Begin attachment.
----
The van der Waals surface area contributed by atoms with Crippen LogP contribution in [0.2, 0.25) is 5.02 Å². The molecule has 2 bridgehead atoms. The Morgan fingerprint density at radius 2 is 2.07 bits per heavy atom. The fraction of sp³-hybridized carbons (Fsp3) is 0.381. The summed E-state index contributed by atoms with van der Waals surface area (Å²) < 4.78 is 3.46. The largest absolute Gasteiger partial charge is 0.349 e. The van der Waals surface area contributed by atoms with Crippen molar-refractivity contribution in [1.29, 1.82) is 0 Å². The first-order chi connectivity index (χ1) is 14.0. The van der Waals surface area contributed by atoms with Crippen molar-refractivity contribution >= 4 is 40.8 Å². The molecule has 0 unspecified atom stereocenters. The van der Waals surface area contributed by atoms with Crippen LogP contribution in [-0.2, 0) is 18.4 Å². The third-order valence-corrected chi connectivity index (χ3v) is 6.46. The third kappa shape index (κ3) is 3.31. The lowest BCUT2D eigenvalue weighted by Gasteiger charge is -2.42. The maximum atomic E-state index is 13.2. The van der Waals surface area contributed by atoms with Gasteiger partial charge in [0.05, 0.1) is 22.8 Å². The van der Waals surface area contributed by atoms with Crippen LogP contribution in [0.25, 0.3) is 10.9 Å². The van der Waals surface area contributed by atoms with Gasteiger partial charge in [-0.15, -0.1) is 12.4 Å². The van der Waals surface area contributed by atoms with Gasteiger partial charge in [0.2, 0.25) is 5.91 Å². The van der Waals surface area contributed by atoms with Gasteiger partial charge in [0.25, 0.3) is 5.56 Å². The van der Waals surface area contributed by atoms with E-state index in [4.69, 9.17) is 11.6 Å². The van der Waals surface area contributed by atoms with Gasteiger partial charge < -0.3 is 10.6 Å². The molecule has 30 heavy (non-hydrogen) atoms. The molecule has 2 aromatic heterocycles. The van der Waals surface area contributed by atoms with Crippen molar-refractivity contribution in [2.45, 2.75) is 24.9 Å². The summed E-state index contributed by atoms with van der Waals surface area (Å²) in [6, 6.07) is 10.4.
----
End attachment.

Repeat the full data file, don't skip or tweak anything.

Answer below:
The van der Waals surface area contributed by atoms with Crippen LogP contribution in [0.2, 0.25) is 5.02 Å². The molecule has 2 bridgehead atoms. The Morgan fingerprint density at radius 2 is 2.07 bits per heavy atom. The fraction of sp³-hybridized carbons (Fsp3) is 0.381. The summed E-state index contributed by atoms with van der Waals surface area (Å²) < 4.78 is 3.46. The largest absolute Gasteiger partial charge is 0.349 e. The van der Waals surface area contributed by atoms with Crippen molar-refractivity contribution in [1.29, 1.82) is 0 Å². The first-order chi connectivity index (χ1) is 14.0. The van der Waals surface area contributed by atoms with Crippen molar-refractivity contribution >= 4 is 40.8 Å². The molecule has 0 unspecified atom stereocenters. The van der Waals surface area contributed by atoms with Crippen LogP contribution in [-0.2, 0) is 18.4 Å². The third-order valence-corrected chi connectivity index (χ3v) is 6.46. The third kappa shape index (κ3) is 3.31. The lowest BCUT2D eigenvalue weighted by Gasteiger charge is -2.42. The maximum atomic E-state index is 13.2. The van der Waals surface area contributed by atoms with Gasteiger partial charge in [0.05, 0.1) is 22.8 Å². The van der Waals surface area contributed by atoms with Crippen LogP contribution in [0.25, 0.3) is 10.9 Å². The van der Waals surface area contributed by atoms with Gasteiger partial charge in [-0.15, -0.1) is 12.4 Å². The van der Waals surface area contributed by atoms with Gasteiger partial charge in [0.2, 0.25) is 5.91 Å². The van der Waals surface area contributed by atoms with Gasteiger partial charge in [0.25, 0.3) is 5.56 Å². The van der Waals surface area contributed by atoms with E-state index in [4.69, 9.17) is 11.6 Å². The van der Waals surface area contributed by atoms with Gasteiger partial charge < -0.3 is 10.6 Å². The molecule has 30 heavy (non-hydrogen) atoms. The molecule has 2 aromatic heterocycles. The van der Waals surface area contributed by atoms with Crippen molar-refractivity contribution in [2.45, 2.75) is 24.9 Å². The summed E-state index contributed by atoms with van der Waals surface area (Å²) in [6, 6.07) is 10.4.